Consumers are continuing to enjoy an “incredible run of good fortune” in the UK, figures suggest – with prices on the high street continuing to tumble.
Overall, shop prices saw deflation of 2% in December, according to the BRC-Nielsen Shop Price Index, helping squeezed parents buying gifts in the run-up to Christmas.
This deflationary trend has now been ongoing for two years and eight months – and analysts predict that it will last well into 2016, as oil and other key commodities are unlikely to bounce back from the dramatic fall in prices seen recently.
Food prices in December were 0.3% lower than 12 months previously.
Meanwhile, non-food deflation stood at 3% – and this has been attributed to aggressive price cuts across hardware, gardening, electrical, footwear and clothing products.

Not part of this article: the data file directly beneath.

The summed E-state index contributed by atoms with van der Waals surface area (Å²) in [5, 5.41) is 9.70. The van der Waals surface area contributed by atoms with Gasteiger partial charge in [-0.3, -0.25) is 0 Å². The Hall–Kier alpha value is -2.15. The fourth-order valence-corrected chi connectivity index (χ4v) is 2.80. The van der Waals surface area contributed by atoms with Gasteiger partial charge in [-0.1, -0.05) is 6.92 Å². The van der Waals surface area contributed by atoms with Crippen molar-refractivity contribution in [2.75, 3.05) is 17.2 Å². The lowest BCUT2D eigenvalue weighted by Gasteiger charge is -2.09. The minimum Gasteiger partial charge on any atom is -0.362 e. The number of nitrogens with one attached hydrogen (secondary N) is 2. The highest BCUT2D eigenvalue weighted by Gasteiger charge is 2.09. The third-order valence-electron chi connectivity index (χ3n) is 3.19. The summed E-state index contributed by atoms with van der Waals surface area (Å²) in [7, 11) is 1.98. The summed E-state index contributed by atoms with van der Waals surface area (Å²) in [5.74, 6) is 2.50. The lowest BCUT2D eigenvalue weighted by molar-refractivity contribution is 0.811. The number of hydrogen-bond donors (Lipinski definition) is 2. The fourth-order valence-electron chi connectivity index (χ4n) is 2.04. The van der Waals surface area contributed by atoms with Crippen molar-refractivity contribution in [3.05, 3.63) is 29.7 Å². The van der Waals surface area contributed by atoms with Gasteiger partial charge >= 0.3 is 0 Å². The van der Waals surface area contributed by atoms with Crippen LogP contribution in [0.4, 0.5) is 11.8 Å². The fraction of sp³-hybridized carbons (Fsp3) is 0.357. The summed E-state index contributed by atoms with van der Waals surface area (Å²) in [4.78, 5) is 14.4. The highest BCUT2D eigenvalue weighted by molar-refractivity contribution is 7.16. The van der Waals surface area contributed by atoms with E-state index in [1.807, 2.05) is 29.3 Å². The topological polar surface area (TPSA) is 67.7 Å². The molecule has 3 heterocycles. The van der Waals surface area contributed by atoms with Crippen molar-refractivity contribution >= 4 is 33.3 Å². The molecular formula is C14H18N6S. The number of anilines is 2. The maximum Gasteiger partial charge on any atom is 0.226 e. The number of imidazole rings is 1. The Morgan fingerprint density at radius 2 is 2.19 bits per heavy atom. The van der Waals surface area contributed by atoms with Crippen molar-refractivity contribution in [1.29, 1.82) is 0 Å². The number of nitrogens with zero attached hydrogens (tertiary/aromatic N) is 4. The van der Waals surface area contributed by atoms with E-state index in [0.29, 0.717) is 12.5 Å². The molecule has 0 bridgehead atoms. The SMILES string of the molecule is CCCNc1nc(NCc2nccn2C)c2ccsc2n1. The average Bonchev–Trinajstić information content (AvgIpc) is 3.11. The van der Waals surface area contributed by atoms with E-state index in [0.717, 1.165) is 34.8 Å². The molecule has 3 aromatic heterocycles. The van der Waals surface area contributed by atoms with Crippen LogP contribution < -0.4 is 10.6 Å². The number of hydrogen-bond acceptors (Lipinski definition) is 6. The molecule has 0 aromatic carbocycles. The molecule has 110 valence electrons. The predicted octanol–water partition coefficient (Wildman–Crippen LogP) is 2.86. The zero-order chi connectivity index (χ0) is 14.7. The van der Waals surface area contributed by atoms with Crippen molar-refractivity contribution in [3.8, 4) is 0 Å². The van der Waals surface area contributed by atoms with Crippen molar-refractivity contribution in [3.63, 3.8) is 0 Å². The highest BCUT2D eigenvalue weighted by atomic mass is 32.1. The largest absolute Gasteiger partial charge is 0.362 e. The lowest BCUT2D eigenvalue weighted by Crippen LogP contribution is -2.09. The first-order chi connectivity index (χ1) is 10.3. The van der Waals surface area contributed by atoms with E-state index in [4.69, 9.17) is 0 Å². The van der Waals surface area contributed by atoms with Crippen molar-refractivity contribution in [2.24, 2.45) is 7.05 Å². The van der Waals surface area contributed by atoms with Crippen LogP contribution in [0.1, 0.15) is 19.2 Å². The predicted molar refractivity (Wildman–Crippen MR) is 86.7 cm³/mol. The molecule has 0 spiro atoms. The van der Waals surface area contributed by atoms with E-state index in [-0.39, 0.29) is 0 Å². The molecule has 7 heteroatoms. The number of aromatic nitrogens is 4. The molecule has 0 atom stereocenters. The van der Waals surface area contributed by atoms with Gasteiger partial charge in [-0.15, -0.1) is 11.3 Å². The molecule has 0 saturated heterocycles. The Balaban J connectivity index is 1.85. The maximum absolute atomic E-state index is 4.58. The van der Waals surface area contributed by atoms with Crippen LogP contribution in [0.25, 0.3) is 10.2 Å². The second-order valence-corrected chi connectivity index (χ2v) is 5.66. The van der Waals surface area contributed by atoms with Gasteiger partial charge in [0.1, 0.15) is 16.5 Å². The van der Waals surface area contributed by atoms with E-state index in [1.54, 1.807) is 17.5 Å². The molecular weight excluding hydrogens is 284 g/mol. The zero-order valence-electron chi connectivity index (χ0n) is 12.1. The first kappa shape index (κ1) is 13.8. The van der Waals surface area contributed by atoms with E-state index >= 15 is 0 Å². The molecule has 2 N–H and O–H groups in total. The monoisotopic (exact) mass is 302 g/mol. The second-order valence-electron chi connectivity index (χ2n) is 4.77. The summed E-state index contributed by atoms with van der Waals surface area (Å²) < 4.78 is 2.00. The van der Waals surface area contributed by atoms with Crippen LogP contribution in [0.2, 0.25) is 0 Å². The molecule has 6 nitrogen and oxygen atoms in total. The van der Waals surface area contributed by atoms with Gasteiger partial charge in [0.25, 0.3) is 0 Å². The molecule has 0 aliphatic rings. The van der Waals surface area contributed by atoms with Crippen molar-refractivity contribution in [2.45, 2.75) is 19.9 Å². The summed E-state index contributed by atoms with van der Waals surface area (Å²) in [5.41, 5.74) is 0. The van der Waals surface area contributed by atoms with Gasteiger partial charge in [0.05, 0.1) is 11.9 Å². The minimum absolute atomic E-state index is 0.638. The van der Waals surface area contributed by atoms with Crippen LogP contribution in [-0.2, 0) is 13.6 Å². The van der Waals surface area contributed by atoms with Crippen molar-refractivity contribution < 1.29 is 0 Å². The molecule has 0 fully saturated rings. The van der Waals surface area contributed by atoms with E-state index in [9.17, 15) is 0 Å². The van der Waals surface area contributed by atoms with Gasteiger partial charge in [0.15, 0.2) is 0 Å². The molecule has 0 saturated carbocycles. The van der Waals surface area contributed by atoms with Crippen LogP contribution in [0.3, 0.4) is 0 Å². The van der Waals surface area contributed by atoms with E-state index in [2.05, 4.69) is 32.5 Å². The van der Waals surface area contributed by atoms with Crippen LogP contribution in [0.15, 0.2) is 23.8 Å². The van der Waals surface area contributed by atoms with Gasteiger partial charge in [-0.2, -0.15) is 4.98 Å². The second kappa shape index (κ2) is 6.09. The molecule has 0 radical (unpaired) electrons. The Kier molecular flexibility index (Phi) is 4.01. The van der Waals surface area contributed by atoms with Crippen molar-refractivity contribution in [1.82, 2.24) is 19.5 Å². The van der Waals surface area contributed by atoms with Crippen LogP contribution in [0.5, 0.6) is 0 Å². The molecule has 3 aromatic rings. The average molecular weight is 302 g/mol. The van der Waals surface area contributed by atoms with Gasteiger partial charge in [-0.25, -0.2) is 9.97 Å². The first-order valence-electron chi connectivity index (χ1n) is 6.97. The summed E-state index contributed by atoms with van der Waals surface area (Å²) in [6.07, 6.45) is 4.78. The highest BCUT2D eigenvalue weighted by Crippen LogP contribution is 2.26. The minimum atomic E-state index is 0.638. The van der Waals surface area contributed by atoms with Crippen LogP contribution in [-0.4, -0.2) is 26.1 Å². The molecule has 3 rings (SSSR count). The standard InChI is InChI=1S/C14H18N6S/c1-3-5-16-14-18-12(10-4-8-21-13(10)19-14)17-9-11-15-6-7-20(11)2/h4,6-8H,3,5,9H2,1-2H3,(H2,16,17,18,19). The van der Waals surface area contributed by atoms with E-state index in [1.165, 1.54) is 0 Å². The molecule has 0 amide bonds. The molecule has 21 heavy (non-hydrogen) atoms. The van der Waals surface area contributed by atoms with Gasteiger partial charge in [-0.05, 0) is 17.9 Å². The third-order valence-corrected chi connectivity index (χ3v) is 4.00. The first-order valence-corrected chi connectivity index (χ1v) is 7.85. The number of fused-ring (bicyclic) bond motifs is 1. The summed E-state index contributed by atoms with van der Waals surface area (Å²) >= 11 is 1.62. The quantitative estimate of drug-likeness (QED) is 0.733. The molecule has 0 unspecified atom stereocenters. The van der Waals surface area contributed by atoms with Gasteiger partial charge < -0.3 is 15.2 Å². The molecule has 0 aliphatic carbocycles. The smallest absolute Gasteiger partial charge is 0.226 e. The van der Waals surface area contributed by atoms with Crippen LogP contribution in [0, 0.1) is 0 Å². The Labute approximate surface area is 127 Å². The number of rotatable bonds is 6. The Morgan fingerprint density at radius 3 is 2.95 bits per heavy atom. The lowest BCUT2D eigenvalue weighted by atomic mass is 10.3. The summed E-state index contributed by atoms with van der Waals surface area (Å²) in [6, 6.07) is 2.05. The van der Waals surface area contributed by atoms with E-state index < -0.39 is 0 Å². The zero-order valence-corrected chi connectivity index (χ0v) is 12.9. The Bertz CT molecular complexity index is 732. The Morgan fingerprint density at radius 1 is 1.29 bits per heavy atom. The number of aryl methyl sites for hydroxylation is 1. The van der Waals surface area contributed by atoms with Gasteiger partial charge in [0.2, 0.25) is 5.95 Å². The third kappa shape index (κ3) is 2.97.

Helen Dickinson, chief executive of the British Retail Consortium, said: “This is an incredible run of good fortune for shoppers who’ve been preoccupied with picking up presents for family and friends, as well as themselves, ahead of the holiday season.
“With retailers continuing to invest in price, relatively low commodity prices and intense competition a hallmark of the industry, we can expect falling prices to continue in the medium term.”
However, she said it was too early to say whether the lower prices were having a positive effect on sales for retailers.
Unfortunately for Next, which was one of the first companies to post a trading update yesterday, there was a 0.5% decline in full-price sales over the crucial Christmas period.
It blamed tough online competition and “unusually warm weather” for the slump – and described the figures as “disappointing”.